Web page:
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Spin or Cast?

Spin or cast? What am I talking about? I’m talking about the use of an open-face spinning outfit versus using a so-called bait-casting outfit. Actually one isn’t better than the other, but instead, they both have their place in the fishermen’s arsenal. There is little doubt that the open-face outfit is the most popular and

Spin or cast? What am I talking about? I’m talking about the use of an open-face spinning outfit versus using a so-called bait-casting outfit. Actually one isn’t better than the other, but instead, they both have their place in the fishermen’s arsenal.

There is little doubt that the open-face outfit is the most popular and most commonly used outfit for many fishermen who pursue the larger warm water species like smallmouths, largemouths, walleyes, and even pickerel, pike and muskies. There’s a good reason for that; spinning outfits are easy to master, they cast long distances, and they come in enough different sizes to accommodate most fishing situations.

When I head out to my favorite lake in pursuit of bass, I take a number of rods and reels, but you can bet that at least two of those outfits are going to be spinning outfits. I’ll usually rig one outfit with a drop-shot rig of some kind and the other with a wacky-rig to start things off. Sometimes referred to as “finesse” fishing these medium-light rigs offer the fisherman a chance to pick up the more delicate strikes. I will also fish a number of different types of minnow-type lures with a spinning outfit as well as lead head jigs, tubes, and soft paddletail swimbaits.

While spinning equipment will certainly catch its share of bass, it’s still a good idea to have some additional equipment on hand, and that’s where the casting outfit comes into play.

A lot of fishermen tend to shy away from casting rods and reels because they are a little more difficult to cast — that is at least until you learn the technique. Once you’ve gotten the hang of it, it’s no more difficult than a spinning outfit.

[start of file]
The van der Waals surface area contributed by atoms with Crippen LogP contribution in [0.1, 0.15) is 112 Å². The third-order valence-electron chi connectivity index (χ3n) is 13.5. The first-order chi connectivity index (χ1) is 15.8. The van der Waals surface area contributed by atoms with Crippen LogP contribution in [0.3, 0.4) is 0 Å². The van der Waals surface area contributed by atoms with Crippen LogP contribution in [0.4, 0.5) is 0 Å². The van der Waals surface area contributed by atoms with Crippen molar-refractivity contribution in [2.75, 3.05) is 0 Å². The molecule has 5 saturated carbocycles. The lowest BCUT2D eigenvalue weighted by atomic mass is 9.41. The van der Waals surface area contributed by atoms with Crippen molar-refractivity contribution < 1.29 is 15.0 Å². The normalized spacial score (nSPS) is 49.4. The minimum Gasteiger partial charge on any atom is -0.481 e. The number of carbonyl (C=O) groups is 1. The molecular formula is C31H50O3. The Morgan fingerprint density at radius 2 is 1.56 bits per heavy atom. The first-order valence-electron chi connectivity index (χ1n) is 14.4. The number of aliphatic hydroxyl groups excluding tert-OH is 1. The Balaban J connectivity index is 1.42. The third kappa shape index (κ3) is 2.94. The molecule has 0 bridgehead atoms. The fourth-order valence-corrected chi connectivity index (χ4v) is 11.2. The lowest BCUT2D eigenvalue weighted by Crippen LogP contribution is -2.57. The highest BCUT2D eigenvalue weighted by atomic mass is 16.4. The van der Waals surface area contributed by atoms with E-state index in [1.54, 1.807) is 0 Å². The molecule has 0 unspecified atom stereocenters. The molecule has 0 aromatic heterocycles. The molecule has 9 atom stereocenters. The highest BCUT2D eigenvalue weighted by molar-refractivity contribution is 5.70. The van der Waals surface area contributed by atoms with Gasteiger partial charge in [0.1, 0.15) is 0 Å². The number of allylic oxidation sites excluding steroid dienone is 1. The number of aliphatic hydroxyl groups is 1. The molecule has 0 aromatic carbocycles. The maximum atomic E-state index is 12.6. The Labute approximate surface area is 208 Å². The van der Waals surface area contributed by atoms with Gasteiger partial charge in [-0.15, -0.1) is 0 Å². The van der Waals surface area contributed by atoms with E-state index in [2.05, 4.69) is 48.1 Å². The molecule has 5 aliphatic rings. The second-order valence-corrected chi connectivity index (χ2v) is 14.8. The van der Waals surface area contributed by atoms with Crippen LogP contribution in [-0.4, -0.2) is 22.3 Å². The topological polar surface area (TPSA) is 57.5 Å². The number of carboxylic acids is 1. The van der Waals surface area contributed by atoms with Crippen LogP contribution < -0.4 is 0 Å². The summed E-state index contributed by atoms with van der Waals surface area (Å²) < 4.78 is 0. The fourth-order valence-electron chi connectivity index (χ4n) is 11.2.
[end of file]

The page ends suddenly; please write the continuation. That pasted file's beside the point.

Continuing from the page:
Early bait-casting reels got a bad rap and for a good reason — they were difficult to cast, and overruns caused nasty line tangles around the revolving spool. Over the years, however, there have been great improvements in the reels, and they are much easier to work with these days. Today’s reels have a magnetic control that stops the spool from revolving too fast and too much thus almost virtually ending the nasty overruns. Today’s reels also fit the hand much more comfortably also allowing for easy “thumbing” of the revolving spool. Thumbing or touching the thumb to the revolving spool offers even further control of the cast making casting outfits quite accurate when casting various lures.

So why then does one need to add casting outfits to their fishing arsenal? Certainly. It’s entirely possible to catch a good number of bass or pike with a spinning outfit, but there are situations where the casting outfit is superior. Casting equipment offers the angler the opportunity to pitch heavier, bulkier lures with greater ease and accuracy. In addition, the heavier, stouter rigs can better handle big fish and heavy cover.

One of the best examples I can sight is when fishing lily pads with occasional openings; this is a great place to hook up with some nice largemouths, pickerel and pike and muskies. The heavier more stout casting rod and the revolving spool reel can better handle the ensuing battle. Even working the surface with intermittent weeds and lily pads with a weedless lure is much easier with the added backbone of the casting equipment. The casting outfit is also a good choice for working submerged weeds beds especially when using a Carolina rig or a Texas-rigged plastic worm; the outfit has the power to work the lure and pull free of weeds and that action sometimes actually triggers strikes. When it comes to casting the big, heavy lures sometimes used for largemouths and especially the big often jointed lures used in pike and musky fishing the casting outfit is the one for the job.

Can you get by with the good old spinning outfit? Certainly. But I’m a great believer in versatility and the more versatile your approach, the more likely you will have a successful outing.

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